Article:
By: Nick Drainey
The great industrial achievements of the River Clyde in steam propulsion, engineering and shipbuilding are widely known not just in the UK but around the world. Despite this, there is no single location on the River where this world-class story can be told. The time has come to acknowledge the vision of those who established these industries, of the innovation central to their success and to the individual contribution made by hundreds of thousands of men and women over many decades who toiled through good times and bad to manufacture remarkable products and make the name Clydebuilt synonymous with excellence. The Ship Yard Trust has been formed to focus attention on these achievements and engage with all parties to formulate a strategy that permanently acknowledges this outstanding industrial heritage as Nick Drainey explains.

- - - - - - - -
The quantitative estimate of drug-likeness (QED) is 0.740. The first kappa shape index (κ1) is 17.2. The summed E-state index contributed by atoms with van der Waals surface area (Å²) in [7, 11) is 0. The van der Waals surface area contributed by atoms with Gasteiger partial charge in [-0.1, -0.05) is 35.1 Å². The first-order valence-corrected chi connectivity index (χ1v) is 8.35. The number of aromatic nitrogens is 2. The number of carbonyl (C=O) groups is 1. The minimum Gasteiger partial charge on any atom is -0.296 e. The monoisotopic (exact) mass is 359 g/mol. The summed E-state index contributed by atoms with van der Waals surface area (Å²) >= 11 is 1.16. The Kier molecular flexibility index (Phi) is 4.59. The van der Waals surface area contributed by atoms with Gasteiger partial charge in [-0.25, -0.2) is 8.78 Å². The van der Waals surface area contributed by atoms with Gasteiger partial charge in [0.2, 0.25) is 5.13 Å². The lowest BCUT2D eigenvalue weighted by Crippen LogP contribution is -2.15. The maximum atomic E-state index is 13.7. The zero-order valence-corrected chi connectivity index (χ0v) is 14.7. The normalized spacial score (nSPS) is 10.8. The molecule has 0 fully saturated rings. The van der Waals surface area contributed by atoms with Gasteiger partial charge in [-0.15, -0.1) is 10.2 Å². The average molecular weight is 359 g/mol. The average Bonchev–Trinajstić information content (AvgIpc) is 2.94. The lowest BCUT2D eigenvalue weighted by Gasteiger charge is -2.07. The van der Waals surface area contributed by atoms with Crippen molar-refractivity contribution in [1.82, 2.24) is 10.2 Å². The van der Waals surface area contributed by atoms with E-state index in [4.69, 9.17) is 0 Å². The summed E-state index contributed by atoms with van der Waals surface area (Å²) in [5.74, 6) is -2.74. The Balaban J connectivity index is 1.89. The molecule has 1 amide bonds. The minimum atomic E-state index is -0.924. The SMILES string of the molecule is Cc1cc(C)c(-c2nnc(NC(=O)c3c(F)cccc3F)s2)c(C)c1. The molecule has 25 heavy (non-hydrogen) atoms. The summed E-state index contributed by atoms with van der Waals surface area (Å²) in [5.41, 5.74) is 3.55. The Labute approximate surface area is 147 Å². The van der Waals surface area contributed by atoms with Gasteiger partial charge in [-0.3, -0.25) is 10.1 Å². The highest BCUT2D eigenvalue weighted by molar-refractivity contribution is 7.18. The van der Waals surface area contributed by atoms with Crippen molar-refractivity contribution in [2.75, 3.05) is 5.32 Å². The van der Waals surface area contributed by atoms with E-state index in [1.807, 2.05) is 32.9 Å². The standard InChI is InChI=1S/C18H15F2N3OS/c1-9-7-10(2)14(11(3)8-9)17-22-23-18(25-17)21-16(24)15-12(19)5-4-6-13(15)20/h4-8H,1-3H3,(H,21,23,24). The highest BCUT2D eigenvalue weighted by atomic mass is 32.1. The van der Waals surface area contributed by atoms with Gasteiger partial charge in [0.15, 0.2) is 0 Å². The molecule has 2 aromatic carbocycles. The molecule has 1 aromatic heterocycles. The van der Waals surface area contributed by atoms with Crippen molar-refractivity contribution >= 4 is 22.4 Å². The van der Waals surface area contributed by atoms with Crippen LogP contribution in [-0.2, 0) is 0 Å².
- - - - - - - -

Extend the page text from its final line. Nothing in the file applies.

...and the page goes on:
Once the river was so shallow that, in a few parts, people could wade across it. Ships had to dock at Greenock, and goods unloaded and transferred to small boats in order to travel up the Clyde to reach Glasgow. As Cromwell’s man Thomas Tucker said in the middle of the 17th century: “Glasgow was checked and kept under by the shallowness of her river, every day more and more filling up”. But thanks to the innovative brilliance of engineers and the toil of thousands of ordinary folk, the river that didn’t even need a boat to cross it became famous around the world for its shipbuilding.